During the National Retail Federation Conference and Expo this January our Editor, Ben Hanson, was able to meet with several vendors of core and E-PLM. In the second interview from the show, Ben speaks to Donny Askin (President of Software Solutions), Bill Brewster (Vice President of Global Sales and Marketing) and Peter Bambridge (Director of Software Solutions for Northern Europe) of Gerber Technology about PLM’s place in retail, their thoughts on the last year, and the company’s plans for the next twelve months.
Ben – How was the 2011 calendar year for Gerber Technology? Did you undertake any particularly significant software revisions or updates? Did you sign any noteworthy clients in the last twelve months? Did you notice any trends emerge in the industry at large that you feel were unique to the last year?
Donny – It’s been a big growth year – a lot of new customers. We’ve expanded our staff and made some changes in management, me being one of them, after I joined on November 1st. Obviously Gerber’s parent company has also undergone a lot of transformation to be become a privately held company, coming off the New York Stock Exchange – now private equity backed. And half the company was sold off right after the transaction, which has actually allowed Gerber Technology to become a lot more focused on our core competencies and verticals.
Bill – I think from a sales perspective we’ve really grown quite a bit in Europe this year: Scandinavia, France and Italy, with a number of new clients. We’ve also issued two very significant product releases in 2011, both adding a lot of functionality and a lot of depth to the PLM product that we had. WebPDM was a very deep product – not as broad as YuniquePLM – but a very deep product in the product development and specification area. And now that things like multi-dimensional bill of materials have also been added to the YuniquePLM platform, this not only allows our PDM customers to take a serious look at converting over (and we’ve seen a tremendous amount of interest and excitement from our current customer base to make that transition) but it also expands our opportunities in areas like Europe where manufacturing is still an important part of the value chain that our customers are using to bring products to market. In the US things are more retail-focused. We still have manufacturing here, but when you look at Italy and France, even if they’re not manufacturing they’re still very focused on the quality of the product that is manufactured for them and as a consequence they require a bit more from a PLM solution – and at Gerber we have all that.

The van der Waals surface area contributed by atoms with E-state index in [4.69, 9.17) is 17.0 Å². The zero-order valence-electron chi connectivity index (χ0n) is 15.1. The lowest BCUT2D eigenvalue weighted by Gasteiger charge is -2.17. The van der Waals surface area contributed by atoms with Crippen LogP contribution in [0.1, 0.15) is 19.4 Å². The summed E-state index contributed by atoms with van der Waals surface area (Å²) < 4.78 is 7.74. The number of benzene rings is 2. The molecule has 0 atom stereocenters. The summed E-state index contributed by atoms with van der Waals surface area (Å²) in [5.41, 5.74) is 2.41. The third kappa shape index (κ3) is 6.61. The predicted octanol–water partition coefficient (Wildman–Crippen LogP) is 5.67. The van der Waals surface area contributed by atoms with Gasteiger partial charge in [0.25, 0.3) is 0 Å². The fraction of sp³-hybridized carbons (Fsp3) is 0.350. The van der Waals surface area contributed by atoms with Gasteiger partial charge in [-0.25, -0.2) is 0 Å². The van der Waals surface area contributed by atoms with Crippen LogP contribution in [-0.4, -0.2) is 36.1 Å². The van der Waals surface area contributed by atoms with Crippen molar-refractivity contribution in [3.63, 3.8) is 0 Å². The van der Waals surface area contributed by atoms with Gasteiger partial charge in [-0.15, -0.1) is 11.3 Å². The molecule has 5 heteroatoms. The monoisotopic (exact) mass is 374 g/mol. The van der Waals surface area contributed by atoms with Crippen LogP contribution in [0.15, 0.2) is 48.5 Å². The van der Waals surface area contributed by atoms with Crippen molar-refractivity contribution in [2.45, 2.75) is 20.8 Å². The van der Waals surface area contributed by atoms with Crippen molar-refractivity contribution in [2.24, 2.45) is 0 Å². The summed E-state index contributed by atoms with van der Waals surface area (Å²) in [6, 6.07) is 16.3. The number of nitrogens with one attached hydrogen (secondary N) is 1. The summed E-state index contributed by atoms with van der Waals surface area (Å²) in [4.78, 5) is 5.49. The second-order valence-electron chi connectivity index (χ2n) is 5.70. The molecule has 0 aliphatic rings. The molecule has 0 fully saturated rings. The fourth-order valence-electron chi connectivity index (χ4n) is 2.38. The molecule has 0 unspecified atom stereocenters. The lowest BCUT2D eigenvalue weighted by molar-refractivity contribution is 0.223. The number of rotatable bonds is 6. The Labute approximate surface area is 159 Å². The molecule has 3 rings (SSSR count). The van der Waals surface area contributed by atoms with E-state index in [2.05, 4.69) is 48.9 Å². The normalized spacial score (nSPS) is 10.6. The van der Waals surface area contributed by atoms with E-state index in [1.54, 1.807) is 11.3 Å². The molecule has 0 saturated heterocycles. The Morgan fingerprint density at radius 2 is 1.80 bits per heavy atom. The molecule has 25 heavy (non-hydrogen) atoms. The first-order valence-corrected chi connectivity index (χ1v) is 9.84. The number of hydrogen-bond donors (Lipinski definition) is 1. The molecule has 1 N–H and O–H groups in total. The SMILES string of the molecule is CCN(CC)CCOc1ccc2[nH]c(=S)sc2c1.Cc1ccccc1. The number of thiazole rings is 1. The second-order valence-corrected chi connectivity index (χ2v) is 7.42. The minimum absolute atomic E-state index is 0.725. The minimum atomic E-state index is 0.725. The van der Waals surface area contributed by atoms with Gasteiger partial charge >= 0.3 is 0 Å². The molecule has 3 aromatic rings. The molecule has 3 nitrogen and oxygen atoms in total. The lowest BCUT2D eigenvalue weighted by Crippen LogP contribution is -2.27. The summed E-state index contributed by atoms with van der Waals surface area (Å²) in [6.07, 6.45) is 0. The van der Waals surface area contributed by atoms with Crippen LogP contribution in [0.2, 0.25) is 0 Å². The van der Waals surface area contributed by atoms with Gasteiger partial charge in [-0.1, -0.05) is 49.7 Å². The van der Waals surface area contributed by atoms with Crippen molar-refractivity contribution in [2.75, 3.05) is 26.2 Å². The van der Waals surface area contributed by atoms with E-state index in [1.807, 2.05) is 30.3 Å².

Donny – Yes, and to that end, with the latest version, we’ve more tightly coupled our CAD product. Interestingly enough, if you look at PLM across other verticals – non-apparel and non-sewn products – CAD and PLM are typically very tightly coupled, but for whatever reason that has not always been the case in this space. This has already become a very positive factor in us closing business.
Bill – From a value proposition standpoint in particular it really allows our users to reduce the number of steps, reduce redundancy, reduce the quantity of data entry and reduce errors in data entry. This has always been in place in other industries, but here there really are very few PLM providers that can deliver it.
Donny – We also had a very successful user conference this year – Ideation, in Florida – where we previewed a lot of new products: our PLM360 product, for example, allows users to capture views from all sides of a product and mark it up, in order to reduce the need for physical sampling.